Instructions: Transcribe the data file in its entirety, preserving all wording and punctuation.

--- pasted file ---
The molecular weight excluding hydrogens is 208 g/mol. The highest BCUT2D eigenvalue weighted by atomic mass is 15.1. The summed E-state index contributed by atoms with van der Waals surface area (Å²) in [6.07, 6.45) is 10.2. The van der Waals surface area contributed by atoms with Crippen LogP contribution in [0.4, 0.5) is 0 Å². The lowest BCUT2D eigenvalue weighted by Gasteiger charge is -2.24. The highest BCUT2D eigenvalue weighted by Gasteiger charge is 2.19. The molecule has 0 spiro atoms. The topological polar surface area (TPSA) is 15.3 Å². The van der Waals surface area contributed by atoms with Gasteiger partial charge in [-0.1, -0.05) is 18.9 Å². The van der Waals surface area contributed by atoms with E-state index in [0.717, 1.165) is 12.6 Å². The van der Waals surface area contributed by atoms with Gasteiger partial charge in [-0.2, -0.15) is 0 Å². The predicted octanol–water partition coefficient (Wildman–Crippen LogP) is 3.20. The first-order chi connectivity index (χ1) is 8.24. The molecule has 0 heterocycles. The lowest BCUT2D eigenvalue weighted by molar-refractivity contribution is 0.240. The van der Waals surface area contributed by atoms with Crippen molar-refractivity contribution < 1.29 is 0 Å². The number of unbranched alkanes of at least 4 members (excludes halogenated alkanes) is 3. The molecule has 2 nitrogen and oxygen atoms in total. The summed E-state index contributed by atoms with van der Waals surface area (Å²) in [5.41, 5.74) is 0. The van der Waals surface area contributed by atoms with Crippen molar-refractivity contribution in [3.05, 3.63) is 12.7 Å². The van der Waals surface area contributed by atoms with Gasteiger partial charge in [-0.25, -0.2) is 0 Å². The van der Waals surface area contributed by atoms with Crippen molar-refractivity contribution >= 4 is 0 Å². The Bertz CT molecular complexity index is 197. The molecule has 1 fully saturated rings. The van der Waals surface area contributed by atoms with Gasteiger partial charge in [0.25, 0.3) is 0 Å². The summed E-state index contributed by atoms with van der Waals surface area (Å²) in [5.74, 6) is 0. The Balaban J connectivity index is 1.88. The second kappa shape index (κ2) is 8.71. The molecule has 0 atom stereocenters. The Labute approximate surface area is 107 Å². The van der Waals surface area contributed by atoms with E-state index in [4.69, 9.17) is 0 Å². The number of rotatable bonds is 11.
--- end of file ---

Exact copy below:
The molecular weight excluding hydrogens is 208 g/mol. The highest BCUT2D eigenvalue weighted by atomic mass is 15.1. The summed E-state index contributed by atoms with van der Waals surface area (Å²) in [6.07, 6.45) is 10.2. The van der Waals surface area contributed by atoms with Crippen LogP contribution in [0.4, 0.5) is 0 Å². The lowest BCUT2D eigenvalue weighted by Gasteiger charge is -2.24. The highest BCUT2D eigenvalue weighted by Gasteiger charge is 2.19. The molecule has 0 spiro atoms. The topological polar surface area (TPSA) is 15.3 Å². The van der Waals surface area contributed by atoms with Gasteiger partial charge in [-0.1, -0.05) is 18.9 Å². The van der Waals surface area contributed by atoms with E-state index in [0.717, 1.165) is 12.6 Å². The van der Waals surface area contributed by atoms with Gasteiger partial charge in [-0.2, -0.15) is 0 Å². The predicted octanol–water partition coefficient (Wildman–Crippen LogP) is 3.20. The first-order chi connectivity index (χ1) is 8.24. The molecule has 0 heterocycles. The lowest BCUT2D eigenvalue weighted by molar-refractivity contribution is 0.240. The van der Waals surface area contributed by atoms with Crippen molar-refractivity contribution < 1.29 is 0 Å². The number of unbranched alkanes of at least 4 members (excludes halogenated alkanes) is 3. The molecule has 2 nitrogen and oxygen atoms in total. The summed E-state index contributed by atoms with van der Waals surface area (Å²) in [5.41, 5.74) is 0. The van der Waals surface area contributed by atoms with Crippen molar-refractivity contribution in [3.05, 3.63) is 12.7 Å². The van der Waals surface area contributed by atoms with Gasteiger partial charge in [-0.25, -0.2) is 0 Å². The van der Waals surface area contributed by atoms with Crippen molar-refractivity contribution >= 4 is 0 Å². The Bertz CT molecular complexity index is 197. The molecule has 1 fully saturated rings. The van der Waals surface area contributed by atoms with Gasteiger partial charge in [0.25, 0.3) is 0 Å². The summed E-state index contributed by atoms with van der Waals surface area (Å²) in [5.74, 6) is 0. The Balaban J connectivity index is 1.88. The second kappa shape index (κ2) is 8.71. The molecule has 0 atom stereocenters. The Labute approximate surface area is 107 Å². The van der Waals surface area contributed by atoms with E-state index in [4.69, 9.17) is 0 Å². The number of rotatable bonds is 11.